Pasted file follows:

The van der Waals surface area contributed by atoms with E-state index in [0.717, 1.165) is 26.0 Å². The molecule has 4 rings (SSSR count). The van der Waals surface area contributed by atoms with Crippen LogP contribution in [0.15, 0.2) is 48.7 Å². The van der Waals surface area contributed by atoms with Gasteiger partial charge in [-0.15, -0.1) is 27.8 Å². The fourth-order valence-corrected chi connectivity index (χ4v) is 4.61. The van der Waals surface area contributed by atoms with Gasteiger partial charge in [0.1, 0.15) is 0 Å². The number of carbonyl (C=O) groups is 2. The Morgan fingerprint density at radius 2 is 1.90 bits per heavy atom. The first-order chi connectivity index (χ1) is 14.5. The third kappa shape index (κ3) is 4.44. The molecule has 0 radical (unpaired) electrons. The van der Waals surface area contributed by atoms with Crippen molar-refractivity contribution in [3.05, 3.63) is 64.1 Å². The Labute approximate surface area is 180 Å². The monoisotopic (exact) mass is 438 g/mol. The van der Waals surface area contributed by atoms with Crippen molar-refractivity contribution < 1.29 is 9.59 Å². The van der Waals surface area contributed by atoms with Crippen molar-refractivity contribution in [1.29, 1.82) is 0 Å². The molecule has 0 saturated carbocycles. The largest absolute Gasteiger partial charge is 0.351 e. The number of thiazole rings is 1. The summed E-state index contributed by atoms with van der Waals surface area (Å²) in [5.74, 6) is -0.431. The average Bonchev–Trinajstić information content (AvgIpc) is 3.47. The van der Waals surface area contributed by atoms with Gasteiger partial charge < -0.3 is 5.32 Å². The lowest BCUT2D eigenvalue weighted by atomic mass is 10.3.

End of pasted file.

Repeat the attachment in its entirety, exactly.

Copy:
The van der Waals surface area contributed by atoms with E-state index in [0.717, 1.165) is 26.0 Å². The molecule has 4 rings (SSSR count). The van der Waals surface area contributed by atoms with Crippen LogP contribution in [0.15, 0.2) is 48.7 Å². The van der Waals surface area contributed by atoms with Gasteiger partial charge in [-0.15, -0.1) is 27.8 Å². The fourth-order valence-corrected chi connectivity index (χ4v) is 4.61. The van der Waals surface area contributed by atoms with Gasteiger partial charge in [0.1, 0.15) is 0 Å². The number of carbonyl (C=O) groups is 2. The Morgan fingerprint density at radius 2 is 1.90 bits per heavy atom. The first-order chi connectivity index (χ1) is 14.5. The third kappa shape index (κ3) is 4.44. The molecule has 0 radical (unpaired) electrons. The van der Waals surface area contributed by atoms with Crippen molar-refractivity contribution in [3.05, 3.63) is 64.1 Å². The Labute approximate surface area is 180 Å². The monoisotopic (exact) mass is 438 g/mol. The van der Waals surface area contributed by atoms with Crippen molar-refractivity contribution < 1.29 is 9.59 Å². The van der Waals surface area contributed by atoms with Crippen molar-refractivity contribution in [1.29, 1.82) is 0 Å². The molecule has 0 saturated carbocycles. The largest absolute Gasteiger partial charge is 0.351 e. The number of thiazole rings is 1. The summed E-state index contributed by atoms with van der Waals surface area (Å²) in [5.74, 6) is -0.431. The average Bonchev–Trinajstić information content (AvgIpc) is 3.47. The van der Waals surface area contributed by atoms with Gasteiger partial charge < -0.3 is 5.32 Å². The lowest BCUT2D eigenvalue weighted by atomic mass is 10.3.